In 2010, the capital of Haiti was devastated by an earthquake that seemed to provide the opportunity for the country, as well as foreign donors, to put Port-au-Prince on the track of an ordered, planned urban policy, in line with its multi-risk context. Prior to the earthquake, the lack of a legal framework for urban planning was called into question. In its wake, speeches making the capital the emblem of a new ‘sustainable’ start have flourished. The European Union, the main donor of funds for Haiti, has embarked on a programme of support for reconstruction, but with what results three years later? The paper proposes to approach the limitations of the ‘sustainable city’ model, conditioned by spatiotemporal continuity. The systemic functioning underlying urban sustainability clashes with the context of Port-au-Prince, where spatial division and temporal discontinuity are determinant. In spite of itself, aid and its operation by projects, seems to enforce urban fragmentation and dissonance.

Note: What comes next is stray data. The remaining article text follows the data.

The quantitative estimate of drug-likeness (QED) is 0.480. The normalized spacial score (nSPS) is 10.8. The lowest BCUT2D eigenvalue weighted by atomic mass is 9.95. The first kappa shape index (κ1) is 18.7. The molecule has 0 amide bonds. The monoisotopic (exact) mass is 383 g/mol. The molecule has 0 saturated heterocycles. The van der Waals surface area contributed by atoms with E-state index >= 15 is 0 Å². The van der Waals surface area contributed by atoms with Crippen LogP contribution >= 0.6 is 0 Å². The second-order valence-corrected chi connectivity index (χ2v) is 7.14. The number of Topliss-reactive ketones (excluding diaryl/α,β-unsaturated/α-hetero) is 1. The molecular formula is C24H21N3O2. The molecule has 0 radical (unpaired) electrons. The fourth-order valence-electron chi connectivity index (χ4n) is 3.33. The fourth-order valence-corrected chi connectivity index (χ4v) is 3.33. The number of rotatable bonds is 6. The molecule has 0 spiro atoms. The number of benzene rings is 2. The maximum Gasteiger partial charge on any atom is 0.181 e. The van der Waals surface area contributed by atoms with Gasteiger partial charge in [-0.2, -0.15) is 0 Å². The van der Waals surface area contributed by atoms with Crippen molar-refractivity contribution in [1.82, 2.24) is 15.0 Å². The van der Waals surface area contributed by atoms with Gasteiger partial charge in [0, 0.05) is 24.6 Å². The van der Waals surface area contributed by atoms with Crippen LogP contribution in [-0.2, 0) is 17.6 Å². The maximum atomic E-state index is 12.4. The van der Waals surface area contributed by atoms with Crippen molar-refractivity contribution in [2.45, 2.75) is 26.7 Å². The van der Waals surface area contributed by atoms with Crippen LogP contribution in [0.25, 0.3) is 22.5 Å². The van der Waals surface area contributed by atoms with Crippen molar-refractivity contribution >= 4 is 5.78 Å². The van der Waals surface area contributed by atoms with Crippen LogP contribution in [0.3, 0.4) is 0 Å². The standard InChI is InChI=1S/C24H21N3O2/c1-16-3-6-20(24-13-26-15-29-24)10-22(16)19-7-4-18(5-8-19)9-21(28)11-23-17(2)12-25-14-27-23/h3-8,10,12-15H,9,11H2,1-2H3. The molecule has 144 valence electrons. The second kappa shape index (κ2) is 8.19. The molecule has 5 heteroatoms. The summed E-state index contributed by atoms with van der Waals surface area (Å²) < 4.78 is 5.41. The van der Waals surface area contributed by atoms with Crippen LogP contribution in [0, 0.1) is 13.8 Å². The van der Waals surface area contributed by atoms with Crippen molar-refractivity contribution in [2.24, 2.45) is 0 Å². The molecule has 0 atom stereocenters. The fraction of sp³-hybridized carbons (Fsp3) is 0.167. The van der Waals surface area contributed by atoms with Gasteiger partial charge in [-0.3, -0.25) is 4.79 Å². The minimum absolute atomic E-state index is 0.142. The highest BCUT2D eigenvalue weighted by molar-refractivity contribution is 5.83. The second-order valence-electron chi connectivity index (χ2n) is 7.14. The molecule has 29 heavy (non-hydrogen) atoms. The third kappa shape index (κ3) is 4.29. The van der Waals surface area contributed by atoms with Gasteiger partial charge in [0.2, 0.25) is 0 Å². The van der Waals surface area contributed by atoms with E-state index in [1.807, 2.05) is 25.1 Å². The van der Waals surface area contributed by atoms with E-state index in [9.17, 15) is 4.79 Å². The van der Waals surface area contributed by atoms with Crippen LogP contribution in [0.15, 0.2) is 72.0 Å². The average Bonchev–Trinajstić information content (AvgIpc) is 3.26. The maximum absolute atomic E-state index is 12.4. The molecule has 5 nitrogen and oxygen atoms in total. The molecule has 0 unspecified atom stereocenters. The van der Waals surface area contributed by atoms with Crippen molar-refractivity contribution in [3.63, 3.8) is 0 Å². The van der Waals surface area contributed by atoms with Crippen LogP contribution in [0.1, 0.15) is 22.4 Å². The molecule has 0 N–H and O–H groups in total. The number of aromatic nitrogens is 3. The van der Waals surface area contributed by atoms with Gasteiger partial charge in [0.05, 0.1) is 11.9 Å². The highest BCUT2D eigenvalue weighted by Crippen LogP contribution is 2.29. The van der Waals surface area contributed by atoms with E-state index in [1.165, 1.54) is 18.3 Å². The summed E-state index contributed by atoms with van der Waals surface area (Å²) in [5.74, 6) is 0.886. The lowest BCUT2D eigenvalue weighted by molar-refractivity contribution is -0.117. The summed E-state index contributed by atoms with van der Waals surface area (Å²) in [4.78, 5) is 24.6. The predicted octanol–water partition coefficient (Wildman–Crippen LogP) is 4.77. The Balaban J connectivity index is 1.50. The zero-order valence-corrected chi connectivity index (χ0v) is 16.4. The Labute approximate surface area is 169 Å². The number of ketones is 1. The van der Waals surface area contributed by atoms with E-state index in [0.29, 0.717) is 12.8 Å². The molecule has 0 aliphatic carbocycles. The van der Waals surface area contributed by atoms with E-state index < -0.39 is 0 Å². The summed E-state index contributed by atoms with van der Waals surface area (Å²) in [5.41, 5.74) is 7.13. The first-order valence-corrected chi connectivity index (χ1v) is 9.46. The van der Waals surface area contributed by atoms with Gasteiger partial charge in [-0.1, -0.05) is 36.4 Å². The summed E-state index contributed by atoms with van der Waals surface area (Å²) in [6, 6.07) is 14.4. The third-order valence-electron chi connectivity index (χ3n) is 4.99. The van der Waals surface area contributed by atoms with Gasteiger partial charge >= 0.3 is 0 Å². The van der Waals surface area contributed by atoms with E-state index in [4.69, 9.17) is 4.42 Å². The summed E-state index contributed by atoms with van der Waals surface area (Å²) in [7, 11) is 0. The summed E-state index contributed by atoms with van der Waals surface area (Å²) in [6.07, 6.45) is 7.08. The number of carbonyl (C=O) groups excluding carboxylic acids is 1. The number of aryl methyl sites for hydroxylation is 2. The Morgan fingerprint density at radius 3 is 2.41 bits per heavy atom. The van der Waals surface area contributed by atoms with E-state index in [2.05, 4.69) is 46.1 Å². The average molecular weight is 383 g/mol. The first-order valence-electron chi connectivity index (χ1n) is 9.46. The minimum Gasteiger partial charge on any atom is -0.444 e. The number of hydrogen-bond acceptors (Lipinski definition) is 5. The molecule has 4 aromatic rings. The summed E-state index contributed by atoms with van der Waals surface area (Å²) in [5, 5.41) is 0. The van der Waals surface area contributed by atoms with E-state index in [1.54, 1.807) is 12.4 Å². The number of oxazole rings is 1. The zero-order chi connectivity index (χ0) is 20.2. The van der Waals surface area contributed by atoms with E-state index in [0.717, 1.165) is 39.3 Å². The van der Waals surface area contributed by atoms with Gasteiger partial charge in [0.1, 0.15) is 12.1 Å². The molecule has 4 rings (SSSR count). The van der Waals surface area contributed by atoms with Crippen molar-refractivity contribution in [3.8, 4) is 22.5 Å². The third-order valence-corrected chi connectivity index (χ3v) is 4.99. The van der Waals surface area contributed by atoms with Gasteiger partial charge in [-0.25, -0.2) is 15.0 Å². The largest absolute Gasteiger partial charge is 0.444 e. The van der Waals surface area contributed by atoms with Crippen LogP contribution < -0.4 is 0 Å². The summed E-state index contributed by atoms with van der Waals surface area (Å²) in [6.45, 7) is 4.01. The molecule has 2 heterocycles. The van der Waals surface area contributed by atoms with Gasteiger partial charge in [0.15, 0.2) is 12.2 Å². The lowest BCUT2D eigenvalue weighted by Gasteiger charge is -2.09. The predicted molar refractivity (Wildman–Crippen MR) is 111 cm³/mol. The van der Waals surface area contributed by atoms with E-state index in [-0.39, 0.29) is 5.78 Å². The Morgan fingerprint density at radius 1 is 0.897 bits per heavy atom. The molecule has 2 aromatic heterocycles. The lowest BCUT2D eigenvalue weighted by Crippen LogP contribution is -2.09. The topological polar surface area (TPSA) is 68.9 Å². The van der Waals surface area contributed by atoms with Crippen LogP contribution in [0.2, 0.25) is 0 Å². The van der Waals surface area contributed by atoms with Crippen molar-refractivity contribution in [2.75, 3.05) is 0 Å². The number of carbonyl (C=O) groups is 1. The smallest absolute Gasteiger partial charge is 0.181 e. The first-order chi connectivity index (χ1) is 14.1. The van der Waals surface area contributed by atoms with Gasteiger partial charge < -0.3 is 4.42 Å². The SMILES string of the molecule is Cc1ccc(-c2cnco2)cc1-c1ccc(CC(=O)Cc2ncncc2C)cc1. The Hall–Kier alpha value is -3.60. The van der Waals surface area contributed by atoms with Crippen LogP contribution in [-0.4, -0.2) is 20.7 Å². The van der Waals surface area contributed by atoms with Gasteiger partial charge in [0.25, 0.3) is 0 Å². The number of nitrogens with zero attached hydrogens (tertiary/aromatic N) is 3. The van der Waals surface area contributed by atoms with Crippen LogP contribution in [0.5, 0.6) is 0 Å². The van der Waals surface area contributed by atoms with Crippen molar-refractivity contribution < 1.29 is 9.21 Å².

The road network development programme, as well as planning and design of transport systems of cities and agglomerations require complex analyses and traffic forecasts. It particularly applies to higher-class roads (motorways and expressways), which in urban areas, support different types of traffic. Usually there is a conflict between the needs of long-distance traffic, in the interest of which higher-class roads run through undeveloped areas, and the needs of bringing such road closer to potential destinations, cities . By recognising the importance of this problem it is necessary to develop the research and methodology of traffic analysis, especially trip models. The current experience shows that agglomeration models are usually simplified in comparison to large city models, what results from misunderstanding of the significance of these movements for the entire model functioning, or the lack of input data. The article presents the INMOP 3 research project results, within the framework of which it was attempted to increase the accuracy of traffic generation in agglomeration model owing to the use of BigData – the mobile operator’s data on SIM card movements in the Warsaw agglomeration.